UQ CI promotes Chinese language proficiency through writing contest

15 November 2018

Recent results from The University of Queensland’s annual Chinese Writing Contest show the value of Chinese language learning in Queensland schools has steadily increased over the years.

From humble beginnings in 1995, this year’s event, run by UQ’s School of Languages, saw 169 students apply from 43 primary and secondary schools around the state.

Event organiser Melody Chang said both the quality and quantity of this year’s entries was impressive.

“Entries were up this year, with more schools valuing this engagement activity encouraging students’ Chinese language learning,” she said.

Ms Chang said the quality of entries had also increased.

“The students’ writing skills have demonstrated that teaching and learning of Chinese language has been greatly valued and emphasised in local schools’ curriculum.”

Open to all Queensland schools that teach Chinese language, this event aims to promote Chinese language learning in schools and increase interest amongst students who might consider continuing Chinese learning at UQ.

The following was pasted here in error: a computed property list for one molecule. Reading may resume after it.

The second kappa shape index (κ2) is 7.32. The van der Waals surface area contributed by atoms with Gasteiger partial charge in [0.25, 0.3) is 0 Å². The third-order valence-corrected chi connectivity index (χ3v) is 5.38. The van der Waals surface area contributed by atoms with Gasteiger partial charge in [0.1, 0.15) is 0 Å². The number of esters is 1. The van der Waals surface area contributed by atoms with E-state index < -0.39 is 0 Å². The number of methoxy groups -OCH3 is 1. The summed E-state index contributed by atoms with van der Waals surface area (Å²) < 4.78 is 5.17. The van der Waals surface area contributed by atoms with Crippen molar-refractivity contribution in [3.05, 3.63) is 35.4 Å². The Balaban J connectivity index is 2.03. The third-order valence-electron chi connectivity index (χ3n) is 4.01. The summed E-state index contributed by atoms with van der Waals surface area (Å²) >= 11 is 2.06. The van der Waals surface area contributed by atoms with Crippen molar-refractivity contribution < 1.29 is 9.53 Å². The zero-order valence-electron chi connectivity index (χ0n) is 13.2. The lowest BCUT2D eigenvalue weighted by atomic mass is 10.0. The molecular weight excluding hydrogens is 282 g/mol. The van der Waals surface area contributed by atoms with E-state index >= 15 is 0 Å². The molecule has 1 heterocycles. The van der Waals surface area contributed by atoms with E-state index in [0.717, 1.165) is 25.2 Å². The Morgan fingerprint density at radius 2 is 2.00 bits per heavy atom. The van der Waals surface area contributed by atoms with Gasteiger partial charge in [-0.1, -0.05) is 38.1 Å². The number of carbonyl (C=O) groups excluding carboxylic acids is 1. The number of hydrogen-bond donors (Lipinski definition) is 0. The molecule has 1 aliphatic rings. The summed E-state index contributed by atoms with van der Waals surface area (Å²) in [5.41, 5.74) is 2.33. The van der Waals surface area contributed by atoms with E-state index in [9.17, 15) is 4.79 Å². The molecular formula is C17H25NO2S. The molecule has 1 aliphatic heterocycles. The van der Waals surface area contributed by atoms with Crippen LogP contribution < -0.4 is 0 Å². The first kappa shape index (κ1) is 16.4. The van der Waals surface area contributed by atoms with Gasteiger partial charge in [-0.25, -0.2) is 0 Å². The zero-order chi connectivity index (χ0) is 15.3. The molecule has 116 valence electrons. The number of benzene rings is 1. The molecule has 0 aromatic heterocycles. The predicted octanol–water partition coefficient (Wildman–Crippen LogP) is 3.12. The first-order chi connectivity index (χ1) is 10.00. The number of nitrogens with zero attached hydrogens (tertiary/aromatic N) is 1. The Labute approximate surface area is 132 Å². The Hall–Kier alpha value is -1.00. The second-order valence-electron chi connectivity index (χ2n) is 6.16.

“We would also like to engage with local schools by providing this activity as a community contribution,” Ms Chang said.

Teachers of Chinese in UQ’s School of Languages set the writing tasks for the contest and the final judging is undertaken by a panel of three Chinese language teachers from the School.

UQ’s Confucius Institute is also involved, and has been sponsoring the event every year since 2010 – including the financial support of prizes and marking cost.

Confucius Institute Director Professor Ping Chen recalls presenting certificates to winners in South Bank in his role as coordinator of the event in the mid-90s.

“Dr Carl Hinze, a graduate from our BA in Chinese who went on to be awarded his doctorate in Chinese studies under my supervision, received an award in the Chinese Writing Contest as a high school student.

“Fast forward 10 years and he is now a successful senior lawyer and a partner of an international law firm based in Brisbane and on the BA Advisory Board,” Professor Chen said.

The contest was held last month with eight categories catering for different year levels and language backgrounds – including native and non-native speakers of Chinese.

Supreme Awards went to Vi Pham from Indooroopilly State School and Selina Wang from St Aidan’s Anglicans Girl School.